Air Force releases 2016 sexual assault reports

  • Published
  • By 2nd Lt. Teddy Barbosa
  • 81st Training Wing Public Affairs

Air Force reports of sexual assault increased in fiscal year 2016, according to the service’s annual report released May 1.

 

The Air Force received 1,355 reports of sexual assaults in fiscal 2016, compared to 1,312 in fiscal 2015.

 

Expressed as a percentage of the total Air Force population, including active duty, Air Force Reserve, Air National Guard, and appropriated fund civilian employees, 0.21% of Airmen reported a sexual assault in fiscal 2016 compared to 0.20% in fiscal 2015 and 0.21% in fiscal 2014, illustrating a flat trend for annual reports over the last three years.

 

“As advocates it is not our role to interpret data,” said Deborah Wheeler, Keesler sexual assault response coordinator. “Our role is to create an environment where the victim feels safe and secure coming forward to report.”

 

The results of the fiscal 2016 sexual assault report will be compared to data from the Defense Manpower Data Center’s 2016 Workplace and Gender Relations Survey, which is conducted every other year for the active duty service branches. The Air Force uses the Workplace and Gender Relations Survey to measure the prevalence of sexual assault in the force.

 

“The goal of the 81st Sexual Assault Prevention and Response office is to raise public awareness about sexual violence and educate our community on how to prevent it,” said Wheeler. “We can provide interactive training on how individuals can model supportive relationships and behaviors, call out harmful attitudes, and challenge the societal acceptance of sexual assault.”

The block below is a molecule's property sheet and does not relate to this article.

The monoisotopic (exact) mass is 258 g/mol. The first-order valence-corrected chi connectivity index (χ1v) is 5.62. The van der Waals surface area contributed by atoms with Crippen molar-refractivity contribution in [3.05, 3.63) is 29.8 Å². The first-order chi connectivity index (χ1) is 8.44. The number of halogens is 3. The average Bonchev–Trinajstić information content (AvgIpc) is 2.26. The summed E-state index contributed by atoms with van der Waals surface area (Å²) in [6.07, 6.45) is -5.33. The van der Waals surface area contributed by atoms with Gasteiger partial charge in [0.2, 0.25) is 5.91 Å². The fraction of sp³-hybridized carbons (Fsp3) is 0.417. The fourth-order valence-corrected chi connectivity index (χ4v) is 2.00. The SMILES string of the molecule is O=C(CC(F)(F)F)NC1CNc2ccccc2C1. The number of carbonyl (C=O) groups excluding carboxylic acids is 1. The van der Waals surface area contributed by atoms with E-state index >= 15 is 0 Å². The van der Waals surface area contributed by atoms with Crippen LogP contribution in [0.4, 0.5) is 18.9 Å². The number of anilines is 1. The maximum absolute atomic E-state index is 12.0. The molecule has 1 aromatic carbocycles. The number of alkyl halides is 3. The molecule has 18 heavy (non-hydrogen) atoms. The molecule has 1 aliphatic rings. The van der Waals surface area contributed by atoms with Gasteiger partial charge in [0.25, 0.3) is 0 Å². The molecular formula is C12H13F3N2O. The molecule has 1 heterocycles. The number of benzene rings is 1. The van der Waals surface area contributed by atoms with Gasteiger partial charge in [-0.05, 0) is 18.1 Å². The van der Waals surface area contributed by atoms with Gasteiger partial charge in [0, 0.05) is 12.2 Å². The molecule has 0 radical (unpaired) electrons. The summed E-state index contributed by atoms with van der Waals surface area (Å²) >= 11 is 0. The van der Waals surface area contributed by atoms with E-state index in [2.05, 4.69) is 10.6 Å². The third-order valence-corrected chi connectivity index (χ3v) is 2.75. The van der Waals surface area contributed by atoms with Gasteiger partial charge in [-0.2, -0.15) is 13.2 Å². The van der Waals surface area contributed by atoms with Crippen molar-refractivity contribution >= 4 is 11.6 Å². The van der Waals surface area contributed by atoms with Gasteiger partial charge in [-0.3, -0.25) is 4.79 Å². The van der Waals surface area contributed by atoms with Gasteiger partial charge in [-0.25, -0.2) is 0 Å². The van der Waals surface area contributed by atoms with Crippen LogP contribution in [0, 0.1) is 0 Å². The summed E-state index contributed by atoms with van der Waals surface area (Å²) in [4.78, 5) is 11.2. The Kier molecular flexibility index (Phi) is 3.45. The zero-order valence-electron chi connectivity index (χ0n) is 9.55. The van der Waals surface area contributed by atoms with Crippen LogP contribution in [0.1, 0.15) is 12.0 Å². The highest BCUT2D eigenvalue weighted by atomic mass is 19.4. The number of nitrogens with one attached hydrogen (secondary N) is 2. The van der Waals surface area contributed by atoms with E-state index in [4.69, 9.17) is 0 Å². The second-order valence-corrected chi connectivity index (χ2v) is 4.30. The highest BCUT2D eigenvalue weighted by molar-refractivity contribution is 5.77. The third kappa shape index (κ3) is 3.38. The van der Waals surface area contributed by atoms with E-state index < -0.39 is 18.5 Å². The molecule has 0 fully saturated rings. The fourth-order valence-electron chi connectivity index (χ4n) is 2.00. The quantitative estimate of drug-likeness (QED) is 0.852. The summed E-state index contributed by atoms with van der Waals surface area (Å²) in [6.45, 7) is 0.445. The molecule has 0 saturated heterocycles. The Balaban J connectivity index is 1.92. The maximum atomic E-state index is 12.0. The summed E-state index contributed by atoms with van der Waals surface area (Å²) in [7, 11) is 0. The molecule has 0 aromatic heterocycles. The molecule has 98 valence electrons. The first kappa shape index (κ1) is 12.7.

Prevention of sexual assault is the responsibility of every Airman, said Air Force Chief of Staff Gen. David Goldfein.

"It's about trust,” said Goldfein. “The crime of sexual assault shatters trust and has a direct and negative impact on our capabilities as a warfighting force. In my opinion, there is no such thing as a bystander in this fight. We are all in. From the newest Airman to the most senior leader, every one of us has a responsibility to step forward and help stop sexual assault before it happens."

 

We all together need to implement behaviors that promote safety, respect, and equality, said Wheeler.

 

Help is just a phone call away: If you have been sexually assaulted, call the Keesler SARC Hotline 24/7 at 228-377-7278.

 

Information for this story was taken from this article, published on May 1, 2017.

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